MARINE CORPS LOGISTICS BASE BARSTOW, Calif. --
Administration of the vaccines for Novel Coronavirus 2019, more commonly known as COVID-19, are in full swing aboard Marine Corps Logistics Base Barstow, California, which began March 2.
Paramedics, Navy corpsmen, a nurse and organizers gathered documentation, reviewed medical questionnaires, and then administered the vaccinations to dozens of base personnel on the Yermo Annex.
“So far we have received 100 vaccines to administer,” said Registered Nurse Michelle Wolfe, Occupational Health Detachment Barstow, who was overseeing the event and administering the bulk of the shots. “Lieutenant Colonel LaBarron McBride is organizing the vaccination process and the vaccines are coming in batches of 100. We are varying the location by the day, doing some on the Nebo side, then some on the Yermo Annex.”
McBride sent an email to directors and supervisors advising them of the process and providing the necessary documentation. Personnel are afforded the opportunity to either Opt In or Opt Out of the vaccination process.
“In preparation for receiving the vaccinations there are some administrative requirements regarding Opt In/Out and medical screening,” McBride stated. “The Opt In/Out requirement is two-fold.”
Personnel work with their supervisors to fill in the appropriate roster in order to track that everyone was afforded the opportunity to receive the vaccine. They then fill out the Defense Health Agency form to acknowledge receipt of the education material and Opt In or Out for the vaccine. Either way, forms are turned over to Nurse Wolfe and the Occupational Health staff.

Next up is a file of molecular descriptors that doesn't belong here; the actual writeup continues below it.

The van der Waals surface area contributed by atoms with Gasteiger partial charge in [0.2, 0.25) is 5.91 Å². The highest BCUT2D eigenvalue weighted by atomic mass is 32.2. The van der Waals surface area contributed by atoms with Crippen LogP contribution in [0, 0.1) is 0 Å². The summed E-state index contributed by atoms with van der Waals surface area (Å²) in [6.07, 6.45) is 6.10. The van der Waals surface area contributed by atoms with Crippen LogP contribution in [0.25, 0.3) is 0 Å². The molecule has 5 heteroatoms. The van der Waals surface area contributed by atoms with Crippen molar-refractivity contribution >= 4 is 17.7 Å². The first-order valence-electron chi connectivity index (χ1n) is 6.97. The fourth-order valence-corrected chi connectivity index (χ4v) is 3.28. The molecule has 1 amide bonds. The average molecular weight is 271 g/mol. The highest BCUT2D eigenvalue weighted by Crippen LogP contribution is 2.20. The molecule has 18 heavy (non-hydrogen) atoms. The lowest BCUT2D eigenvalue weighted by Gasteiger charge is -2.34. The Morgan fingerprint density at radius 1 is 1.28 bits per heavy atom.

“For those that Opt In, they hold their paperwork until their appointment day to receive the vaccine then turn it in to Occ Health staff,” McBride stated.
The documentation ensures that everyone has had the opportunity presented to them, and whether they got the vaccine or chose not to, as well as the type of vaccine administered.
“The vaccine we are giving today is the Moderna version which requires two shots,” Wolfe explained. “The first shot introduces your immune system to what is basically the hull or transportation device for COVID-19. It does not contain the actual virus. That part has been removed. This allows your body to prime your immune system. It’s not going to give you the virus, but it may make you tired and your arm may be sore for a couple of days.”
The second shot is administered approximately 28 days later.
“The second shot is basically like a dress rehearsal for your immune system,” she said. “Your immune system will recognize it, and it will respond to the second shot, as it should. You may experience a fever, body aches, feel exhausted, and just be miserable. It may feel like a miserable hangover, or feel like you’re coming down with the flu. For that reason, we are planning to do the second shot later in the appropriate week, so that you can have a longer weekend to recover from the vaccination. This is normal and nothing to be concerned about.”
There are two other versions of the vaccine available elsewhere, which are administered differently, as well.
“Johnson & Johnson has one that was recently approved by the FDA that is a single vaccine shot,” said Emergency Medical Services Chief Greg Kunkel with Fire and Emergency Services. “The Pfizer vaccine, which was approved at the same time as the Moderna vaccine, is very similar in that it has a two shot series, as well.”